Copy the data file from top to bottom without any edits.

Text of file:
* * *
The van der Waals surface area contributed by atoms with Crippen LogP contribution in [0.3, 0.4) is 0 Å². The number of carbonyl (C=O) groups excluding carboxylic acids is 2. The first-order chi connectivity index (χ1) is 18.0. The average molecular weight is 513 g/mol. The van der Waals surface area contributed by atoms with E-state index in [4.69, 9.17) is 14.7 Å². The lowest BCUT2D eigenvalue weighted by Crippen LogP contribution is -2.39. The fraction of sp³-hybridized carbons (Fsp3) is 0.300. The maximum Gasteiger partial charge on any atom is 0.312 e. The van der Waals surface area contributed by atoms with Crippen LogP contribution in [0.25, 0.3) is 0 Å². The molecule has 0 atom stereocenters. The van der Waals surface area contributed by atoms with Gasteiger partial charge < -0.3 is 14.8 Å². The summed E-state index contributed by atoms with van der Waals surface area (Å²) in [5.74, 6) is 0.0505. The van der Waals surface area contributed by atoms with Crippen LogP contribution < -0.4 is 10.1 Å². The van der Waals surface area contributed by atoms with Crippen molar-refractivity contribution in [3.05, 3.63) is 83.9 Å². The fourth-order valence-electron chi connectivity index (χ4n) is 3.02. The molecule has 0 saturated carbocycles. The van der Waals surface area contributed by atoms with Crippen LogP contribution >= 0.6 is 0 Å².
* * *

The van der Waals surface area contributed by atoms with Crippen LogP contribution in [0.3, 0.4) is 0 Å². The number of carbonyl (C=O) groups excluding carboxylic acids is 2. The first-order chi connectivity index (χ1) is 18.0. The average molecular weight is 513 g/mol. The van der Waals surface area contributed by atoms with E-state index in [4.69, 9.17) is 14.7 Å². The lowest BCUT2D eigenvalue weighted by Crippen LogP contribution is -2.39. The fraction of sp³-hybridized carbons (Fsp3) is 0.300. The maximum Gasteiger partial charge on any atom is 0.312 e. The van der Waals surface area contributed by atoms with Crippen LogP contribution in [0.25, 0.3) is 0 Å². The molecule has 0 atom stereocenters. The van der Waals surface area contributed by atoms with Gasteiger partial charge < -0.3 is 14.8 Å². The summed E-state index contributed by atoms with van der Waals surface area (Å²) in [5.74, 6) is 0.0505. The van der Waals surface area contributed by atoms with Crippen LogP contribution < -0.4 is 10.1 Å². The van der Waals surface area contributed by atoms with Crippen molar-refractivity contribution in [3.05, 3.63) is 83.9 Å². The fourth-order valence-electron chi connectivity index (χ4n) is 3.02. The molecule has 0 saturated carbocycles. The van der Waals surface area contributed by atoms with Crippen LogP contribution >= 0.6 is 0 Å².